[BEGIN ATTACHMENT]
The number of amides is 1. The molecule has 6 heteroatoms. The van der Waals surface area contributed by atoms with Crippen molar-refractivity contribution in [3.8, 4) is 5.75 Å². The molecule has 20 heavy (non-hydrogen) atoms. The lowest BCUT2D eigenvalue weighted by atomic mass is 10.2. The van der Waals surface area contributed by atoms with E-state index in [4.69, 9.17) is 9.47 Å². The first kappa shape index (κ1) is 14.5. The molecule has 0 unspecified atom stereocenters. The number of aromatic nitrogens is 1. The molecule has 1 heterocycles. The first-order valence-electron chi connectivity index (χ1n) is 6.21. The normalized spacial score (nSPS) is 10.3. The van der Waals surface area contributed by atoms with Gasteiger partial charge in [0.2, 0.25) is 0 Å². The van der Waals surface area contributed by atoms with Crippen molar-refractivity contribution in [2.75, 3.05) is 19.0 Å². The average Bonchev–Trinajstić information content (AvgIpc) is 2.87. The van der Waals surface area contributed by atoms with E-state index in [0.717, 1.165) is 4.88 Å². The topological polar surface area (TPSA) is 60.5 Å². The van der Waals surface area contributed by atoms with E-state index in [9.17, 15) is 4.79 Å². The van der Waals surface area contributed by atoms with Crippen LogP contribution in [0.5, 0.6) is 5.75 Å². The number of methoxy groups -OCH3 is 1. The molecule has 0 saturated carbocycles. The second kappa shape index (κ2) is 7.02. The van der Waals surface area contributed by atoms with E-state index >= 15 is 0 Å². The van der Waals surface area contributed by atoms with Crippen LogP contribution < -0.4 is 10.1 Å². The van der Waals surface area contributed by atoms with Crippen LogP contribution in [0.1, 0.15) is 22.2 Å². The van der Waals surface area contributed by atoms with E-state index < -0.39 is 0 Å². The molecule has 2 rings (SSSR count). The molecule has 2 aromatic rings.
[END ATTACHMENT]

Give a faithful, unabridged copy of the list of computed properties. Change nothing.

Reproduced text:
The number of amides is 1. The molecule has 6 heteroatoms. The van der Waals surface area contributed by atoms with Crippen molar-refractivity contribution in [3.8, 4) is 5.75 Å². The molecule has 20 heavy (non-hydrogen) atoms. The lowest BCUT2D eigenvalue weighted by atomic mass is 10.2. The van der Waals surface area contributed by atoms with E-state index in [4.69, 9.17) is 9.47 Å². The first kappa shape index (κ1) is 14.5. The molecule has 0 unspecified atom stereocenters. The number of aromatic nitrogens is 1. The molecule has 1 heterocycles. The first-order valence-electron chi connectivity index (χ1n) is 6.21. The normalized spacial score (nSPS) is 10.3. The van der Waals surface area contributed by atoms with Gasteiger partial charge in [0.2, 0.25) is 0 Å². The van der Waals surface area contributed by atoms with Crippen molar-refractivity contribution in [2.75, 3.05) is 19.0 Å². The average Bonchev–Trinajstić information content (AvgIpc) is 2.87. The van der Waals surface area contributed by atoms with E-state index in [0.717, 1.165) is 4.88 Å². The topological polar surface area (TPSA) is 60.5 Å². The van der Waals surface area contributed by atoms with E-state index in [9.17, 15) is 4.79 Å². The van der Waals surface area contributed by atoms with Crippen LogP contribution in [0.5, 0.6) is 5.75 Å². The number of methoxy groups -OCH3 is 1. The molecule has 0 saturated carbocycles. The second kappa shape index (κ2) is 7.02. The van der Waals surface area contributed by atoms with E-state index >= 15 is 0 Å². The van der Waals surface area contributed by atoms with Crippen LogP contribution < -0.4 is 10.1 Å². The van der Waals surface area contributed by atoms with Crippen LogP contribution in [0.1, 0.15) is 22.2 Å². The van der Waals surface area contributed by atoms with E-state index < -0.39 is 0 Å². The molecule has 2 rings (SSSR count). The molecule has 2 aromatic rings.